In Formula 1 and every high level class, every helmet is a uniquely tailored to the respective driver. Driver's head is scanned to create a life-size model, and in the next step the model head is wrapped, layer by layer, with 120 mats of the high performance carbon fiber T 800, where every thread consists of about 12,000 microthreads, each of which is about 15 times thinner than a human hair. The total length of all the threads processed in one helmet is approximately 16,000km.
Schuberth develops and manufactures high-tech helmets that are also preferred by many Formula 1 teams and drivers. Michael Schumacher, Rubens Barrichello, Felipe Massa and many other drivers rely on the individual and tailor-made helmets.
Scanning Barichelo head for new helmet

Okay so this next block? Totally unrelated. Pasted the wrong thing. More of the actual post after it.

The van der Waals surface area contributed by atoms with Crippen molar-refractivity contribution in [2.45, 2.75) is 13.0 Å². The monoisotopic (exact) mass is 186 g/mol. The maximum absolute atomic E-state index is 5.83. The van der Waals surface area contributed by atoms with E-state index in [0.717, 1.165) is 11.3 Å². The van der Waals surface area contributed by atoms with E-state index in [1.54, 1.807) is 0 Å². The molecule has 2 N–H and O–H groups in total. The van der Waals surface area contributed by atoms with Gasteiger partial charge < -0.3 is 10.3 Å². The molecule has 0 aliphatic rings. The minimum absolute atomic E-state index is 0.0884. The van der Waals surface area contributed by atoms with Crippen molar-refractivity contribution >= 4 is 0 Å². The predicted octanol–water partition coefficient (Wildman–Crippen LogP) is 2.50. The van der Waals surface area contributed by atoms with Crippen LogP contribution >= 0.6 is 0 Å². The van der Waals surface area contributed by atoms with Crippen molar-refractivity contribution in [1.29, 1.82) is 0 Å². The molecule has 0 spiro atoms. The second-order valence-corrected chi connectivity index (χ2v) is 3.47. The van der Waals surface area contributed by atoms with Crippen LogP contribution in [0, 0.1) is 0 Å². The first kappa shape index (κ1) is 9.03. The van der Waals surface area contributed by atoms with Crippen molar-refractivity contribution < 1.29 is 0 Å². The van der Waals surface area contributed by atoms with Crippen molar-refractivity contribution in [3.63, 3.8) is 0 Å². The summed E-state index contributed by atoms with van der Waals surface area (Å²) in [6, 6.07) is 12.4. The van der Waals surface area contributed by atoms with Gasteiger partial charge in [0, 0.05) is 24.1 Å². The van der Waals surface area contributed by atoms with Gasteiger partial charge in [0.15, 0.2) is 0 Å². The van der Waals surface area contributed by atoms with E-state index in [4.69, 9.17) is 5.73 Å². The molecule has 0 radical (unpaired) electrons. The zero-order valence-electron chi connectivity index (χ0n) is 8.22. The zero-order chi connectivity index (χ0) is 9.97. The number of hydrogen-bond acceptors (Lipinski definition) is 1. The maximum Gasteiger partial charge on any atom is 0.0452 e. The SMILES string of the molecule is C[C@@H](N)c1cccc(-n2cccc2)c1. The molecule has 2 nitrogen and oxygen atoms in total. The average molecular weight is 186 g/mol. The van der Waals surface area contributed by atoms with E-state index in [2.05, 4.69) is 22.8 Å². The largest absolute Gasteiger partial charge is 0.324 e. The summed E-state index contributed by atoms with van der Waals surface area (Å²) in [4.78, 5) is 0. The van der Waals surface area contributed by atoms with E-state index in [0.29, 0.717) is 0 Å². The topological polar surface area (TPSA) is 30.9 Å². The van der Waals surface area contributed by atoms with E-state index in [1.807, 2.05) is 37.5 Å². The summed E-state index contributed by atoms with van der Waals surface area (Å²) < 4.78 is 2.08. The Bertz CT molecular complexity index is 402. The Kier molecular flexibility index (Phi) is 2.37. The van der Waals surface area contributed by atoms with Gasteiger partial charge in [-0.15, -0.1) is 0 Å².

For tailor-made manufacturing, the 3D digitizing system records the shape of the racing driver's head. The result: A polygonal network which completely describes the shape of the head in detail. Then, using CAD, the helmet is constructed around the digitalized head.
In case of suggestions regarding optimization - e.g. from the wind tunnel - it is possible to immediately check, if all minimum distances between helmet and head are met. Due to the Schuberth technology and the GOM measuring system, Rubens Barrichello's helmet just weighs 1050 grams and thus is about 500 g lighter than his old helmet. That way, during a race, the muscles of the neck are essentially relieved. The slender form of the helmet results in less air resistance and better streaming to the air box. Therefore, an increased power of about 10 HP is available.